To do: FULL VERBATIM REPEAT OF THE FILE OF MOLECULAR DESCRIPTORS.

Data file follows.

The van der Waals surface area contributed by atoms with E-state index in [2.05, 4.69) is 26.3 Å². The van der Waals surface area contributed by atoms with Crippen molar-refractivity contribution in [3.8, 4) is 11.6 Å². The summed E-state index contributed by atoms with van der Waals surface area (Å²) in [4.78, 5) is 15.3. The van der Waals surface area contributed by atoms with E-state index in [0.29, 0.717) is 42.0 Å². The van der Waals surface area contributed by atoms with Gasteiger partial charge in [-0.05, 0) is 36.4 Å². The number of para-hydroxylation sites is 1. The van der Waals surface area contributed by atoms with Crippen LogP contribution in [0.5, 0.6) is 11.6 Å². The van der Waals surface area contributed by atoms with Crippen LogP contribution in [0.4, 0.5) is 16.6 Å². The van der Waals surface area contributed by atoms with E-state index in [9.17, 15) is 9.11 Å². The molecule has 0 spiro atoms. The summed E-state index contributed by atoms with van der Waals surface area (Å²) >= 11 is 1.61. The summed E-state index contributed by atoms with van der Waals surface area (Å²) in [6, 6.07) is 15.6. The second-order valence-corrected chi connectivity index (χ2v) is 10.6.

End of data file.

The van der Waals surface area contributed by atoms with E-state index in [2.05, 4.69) is 26.3 Å². The van der Waals surface area contributed by atoms with Crippen molar-refractivity contribution in [3.8, 4) is 11.6 Å². The summed E-state index contributed by atoms with van der Waals surface area (Å²) in [4.78, 5) is 15.3. The van der Waals surface area contributed by atoms with E-state index in [0.29, 0.717) is 42.0 Å². The van der Waals surface area contributed by atoms with Gasteiger partial charge in [-0.05, 0) is 36.4 Å². The number of para-hydroxylation sites is 1. The van der Waals surface area contributed by atoms with Crippen LogP contribution in [0.5, 0.6) is 11.6 Å². The van der Waals surface area contributed by atoms with Crippen LogP contribution in [0.4, 0.5) is 16.6 Å². The van der Waals surface area contributed by atoms with E-state index in [9.17, 15) is 9.11 Å². The molecule has 0 spiro atoms. The summed E-state index contributed by atoms with van der Waals surface area (Å²) >= 11 is 1.61. The summed E-state index contributed by atoms with van der Waals surface area (Å²) in [6, 6.07) is 15.6. The second-order valence-corrected chi connectivity index (χ2v) is 10.6.